01 August 2017
Abigail Nicholls discusses the recent dispute over Louboutin’s trade marked red sole.
Since 2010 Louboutin has owned a Benelux trade mark registration for footwear, later limited to high-heeled shoes, which includes the iconic red sole famously associated with the brand.
In 2013 Louboutin used this registration against Dutch retailer Van Haren, who also sold high-heeled shoes with red soles. They obtained a preliminary injunction to prevent the manufacture and sale of the red-soled shoes by Van Haren.
Van Haren appealed this decision and also challenged the validity of the trade mark. They argued that it is an invalid 2D shape mark and that the colour gives the shape substantial value, so should not be protected. The following question was referred to the Court of Justice of the European Union:
“Is the notion of ‘shape’ within the meaning of Article 3(1)(e)(iii) of Directive 2008/95 … limited to the three-dimensional properties of the goods, such as their contours, measurements and volume (expressed three-dimensionally), or does it include other (non three-dimensional) properties of the goods, such as their colour”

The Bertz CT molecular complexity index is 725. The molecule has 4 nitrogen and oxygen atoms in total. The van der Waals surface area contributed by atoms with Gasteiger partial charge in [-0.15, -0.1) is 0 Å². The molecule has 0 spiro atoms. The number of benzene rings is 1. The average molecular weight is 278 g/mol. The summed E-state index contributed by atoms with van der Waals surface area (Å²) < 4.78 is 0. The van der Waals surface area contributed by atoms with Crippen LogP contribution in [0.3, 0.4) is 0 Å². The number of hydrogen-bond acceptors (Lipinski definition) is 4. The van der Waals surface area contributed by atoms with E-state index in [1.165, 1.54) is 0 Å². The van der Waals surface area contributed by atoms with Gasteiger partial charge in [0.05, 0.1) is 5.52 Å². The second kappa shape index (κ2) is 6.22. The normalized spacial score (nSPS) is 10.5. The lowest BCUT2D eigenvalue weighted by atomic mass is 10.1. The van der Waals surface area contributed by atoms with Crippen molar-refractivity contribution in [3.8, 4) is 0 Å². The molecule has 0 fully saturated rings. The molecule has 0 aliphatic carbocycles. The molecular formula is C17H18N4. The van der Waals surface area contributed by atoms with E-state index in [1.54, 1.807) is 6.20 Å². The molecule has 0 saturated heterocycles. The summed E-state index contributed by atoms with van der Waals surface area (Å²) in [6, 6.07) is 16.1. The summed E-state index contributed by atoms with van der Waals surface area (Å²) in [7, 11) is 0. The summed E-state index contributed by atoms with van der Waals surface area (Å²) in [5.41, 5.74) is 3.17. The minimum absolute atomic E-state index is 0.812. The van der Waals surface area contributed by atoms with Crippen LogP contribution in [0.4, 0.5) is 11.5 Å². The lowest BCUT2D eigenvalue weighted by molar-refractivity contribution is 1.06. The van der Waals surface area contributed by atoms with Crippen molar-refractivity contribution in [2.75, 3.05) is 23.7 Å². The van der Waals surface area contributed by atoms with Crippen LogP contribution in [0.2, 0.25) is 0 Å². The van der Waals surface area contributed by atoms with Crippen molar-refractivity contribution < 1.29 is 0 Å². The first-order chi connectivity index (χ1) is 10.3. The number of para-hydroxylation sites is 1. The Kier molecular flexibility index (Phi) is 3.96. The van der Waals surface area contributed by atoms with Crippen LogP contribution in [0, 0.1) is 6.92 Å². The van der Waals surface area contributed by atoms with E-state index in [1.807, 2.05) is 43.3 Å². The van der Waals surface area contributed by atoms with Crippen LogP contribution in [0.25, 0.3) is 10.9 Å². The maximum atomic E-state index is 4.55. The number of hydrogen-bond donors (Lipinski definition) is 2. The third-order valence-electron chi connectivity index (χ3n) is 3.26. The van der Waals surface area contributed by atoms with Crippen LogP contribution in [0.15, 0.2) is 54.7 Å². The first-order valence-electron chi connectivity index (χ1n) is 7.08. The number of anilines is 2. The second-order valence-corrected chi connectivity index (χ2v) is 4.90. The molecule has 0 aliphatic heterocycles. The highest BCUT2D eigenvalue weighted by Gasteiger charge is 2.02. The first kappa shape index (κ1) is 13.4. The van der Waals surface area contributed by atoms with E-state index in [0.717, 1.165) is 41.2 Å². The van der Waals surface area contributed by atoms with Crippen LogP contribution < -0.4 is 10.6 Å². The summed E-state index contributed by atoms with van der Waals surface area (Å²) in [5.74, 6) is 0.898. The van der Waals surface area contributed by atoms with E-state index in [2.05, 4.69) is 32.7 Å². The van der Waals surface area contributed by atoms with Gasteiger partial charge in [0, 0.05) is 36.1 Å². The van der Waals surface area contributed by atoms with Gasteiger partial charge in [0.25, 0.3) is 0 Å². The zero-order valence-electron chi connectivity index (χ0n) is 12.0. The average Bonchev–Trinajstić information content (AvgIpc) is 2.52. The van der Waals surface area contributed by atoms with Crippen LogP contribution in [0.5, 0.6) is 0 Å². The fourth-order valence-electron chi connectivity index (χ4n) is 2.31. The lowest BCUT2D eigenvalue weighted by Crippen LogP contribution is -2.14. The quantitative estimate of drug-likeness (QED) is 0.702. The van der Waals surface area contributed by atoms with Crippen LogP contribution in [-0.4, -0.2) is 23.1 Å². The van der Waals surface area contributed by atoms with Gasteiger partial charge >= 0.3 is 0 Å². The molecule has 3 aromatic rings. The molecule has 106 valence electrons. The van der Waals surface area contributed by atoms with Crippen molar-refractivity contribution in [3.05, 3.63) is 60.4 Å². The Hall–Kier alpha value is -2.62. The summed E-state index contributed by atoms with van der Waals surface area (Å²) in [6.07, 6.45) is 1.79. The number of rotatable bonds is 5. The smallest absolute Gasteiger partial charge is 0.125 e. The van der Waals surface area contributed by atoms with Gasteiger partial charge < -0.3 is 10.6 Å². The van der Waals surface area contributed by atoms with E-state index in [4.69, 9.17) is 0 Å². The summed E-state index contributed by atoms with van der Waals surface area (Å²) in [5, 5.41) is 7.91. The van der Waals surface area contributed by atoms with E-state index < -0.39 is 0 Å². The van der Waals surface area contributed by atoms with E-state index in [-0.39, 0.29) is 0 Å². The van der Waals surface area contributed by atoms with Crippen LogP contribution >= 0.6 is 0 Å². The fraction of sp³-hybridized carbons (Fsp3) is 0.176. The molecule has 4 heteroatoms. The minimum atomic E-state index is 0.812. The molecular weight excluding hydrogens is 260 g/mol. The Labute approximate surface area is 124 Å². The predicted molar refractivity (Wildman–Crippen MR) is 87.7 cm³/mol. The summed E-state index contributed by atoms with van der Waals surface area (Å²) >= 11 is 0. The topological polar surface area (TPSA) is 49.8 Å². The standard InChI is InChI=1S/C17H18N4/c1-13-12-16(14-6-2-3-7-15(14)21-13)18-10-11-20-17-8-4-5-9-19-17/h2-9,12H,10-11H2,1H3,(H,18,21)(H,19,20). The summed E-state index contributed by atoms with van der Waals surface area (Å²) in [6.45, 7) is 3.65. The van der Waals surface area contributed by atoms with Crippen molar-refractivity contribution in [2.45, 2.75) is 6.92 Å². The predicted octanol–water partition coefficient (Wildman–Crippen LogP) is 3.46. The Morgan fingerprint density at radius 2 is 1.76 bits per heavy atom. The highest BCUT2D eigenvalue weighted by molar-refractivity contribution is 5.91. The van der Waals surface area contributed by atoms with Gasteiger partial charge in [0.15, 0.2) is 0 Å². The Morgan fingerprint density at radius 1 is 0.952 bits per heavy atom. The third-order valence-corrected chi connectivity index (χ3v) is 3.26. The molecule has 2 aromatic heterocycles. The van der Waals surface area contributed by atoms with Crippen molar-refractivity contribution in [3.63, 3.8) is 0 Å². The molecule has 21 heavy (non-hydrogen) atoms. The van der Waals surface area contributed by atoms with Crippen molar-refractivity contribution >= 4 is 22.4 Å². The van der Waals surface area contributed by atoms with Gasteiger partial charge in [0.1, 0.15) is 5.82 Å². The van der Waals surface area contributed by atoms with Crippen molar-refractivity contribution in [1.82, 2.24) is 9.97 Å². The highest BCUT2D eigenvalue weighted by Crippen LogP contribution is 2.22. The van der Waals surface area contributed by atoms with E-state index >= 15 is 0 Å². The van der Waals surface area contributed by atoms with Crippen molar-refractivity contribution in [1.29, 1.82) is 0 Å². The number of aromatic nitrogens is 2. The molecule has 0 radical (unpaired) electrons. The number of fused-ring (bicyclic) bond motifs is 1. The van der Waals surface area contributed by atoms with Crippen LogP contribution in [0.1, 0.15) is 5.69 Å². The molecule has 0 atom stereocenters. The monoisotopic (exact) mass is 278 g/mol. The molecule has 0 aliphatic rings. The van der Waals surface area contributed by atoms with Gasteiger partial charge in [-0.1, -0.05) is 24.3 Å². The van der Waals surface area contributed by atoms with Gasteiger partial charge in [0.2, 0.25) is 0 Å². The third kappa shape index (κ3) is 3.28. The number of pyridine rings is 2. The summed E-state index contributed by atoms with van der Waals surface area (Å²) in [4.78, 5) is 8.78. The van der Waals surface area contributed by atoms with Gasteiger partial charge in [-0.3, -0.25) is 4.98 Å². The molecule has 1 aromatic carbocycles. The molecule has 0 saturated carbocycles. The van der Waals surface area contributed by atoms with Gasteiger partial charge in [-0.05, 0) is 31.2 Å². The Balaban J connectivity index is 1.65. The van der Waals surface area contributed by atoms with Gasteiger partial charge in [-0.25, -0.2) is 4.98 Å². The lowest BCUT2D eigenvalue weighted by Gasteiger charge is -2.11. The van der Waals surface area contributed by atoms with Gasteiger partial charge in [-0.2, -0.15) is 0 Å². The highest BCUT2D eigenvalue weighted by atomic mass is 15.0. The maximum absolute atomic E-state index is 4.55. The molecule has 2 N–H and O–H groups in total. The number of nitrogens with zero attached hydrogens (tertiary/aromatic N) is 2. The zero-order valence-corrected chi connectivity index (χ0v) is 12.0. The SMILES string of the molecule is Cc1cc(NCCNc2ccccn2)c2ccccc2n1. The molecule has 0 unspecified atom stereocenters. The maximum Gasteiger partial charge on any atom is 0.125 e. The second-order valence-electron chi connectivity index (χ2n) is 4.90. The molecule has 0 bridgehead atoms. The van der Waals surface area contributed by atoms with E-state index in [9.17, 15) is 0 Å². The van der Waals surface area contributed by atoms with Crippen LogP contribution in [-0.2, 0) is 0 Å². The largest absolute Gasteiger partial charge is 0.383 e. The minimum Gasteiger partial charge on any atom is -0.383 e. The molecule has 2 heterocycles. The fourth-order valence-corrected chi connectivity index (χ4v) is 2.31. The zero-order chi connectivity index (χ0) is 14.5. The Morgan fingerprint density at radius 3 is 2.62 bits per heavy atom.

Advocate general AG Szpunar issued a preliminary opinion in June, stating that there should be an overall assessment, taking both the shape and colour together. The rules do not prevent the registration of a mark which includes a non-functional element, although an assessment of the mark as a whole may bring the mark into the prohibition in Article 3(1)(e)(iii). This may be bad news for Louboutin, which is awaiting the judgment.
An interesting element of the opinion was that the reputation of the mark and its owner should not be taken into account when assessing whether a shape gives substantial value to the goods.
For any questions or further information please contact Abigail Nicholls.
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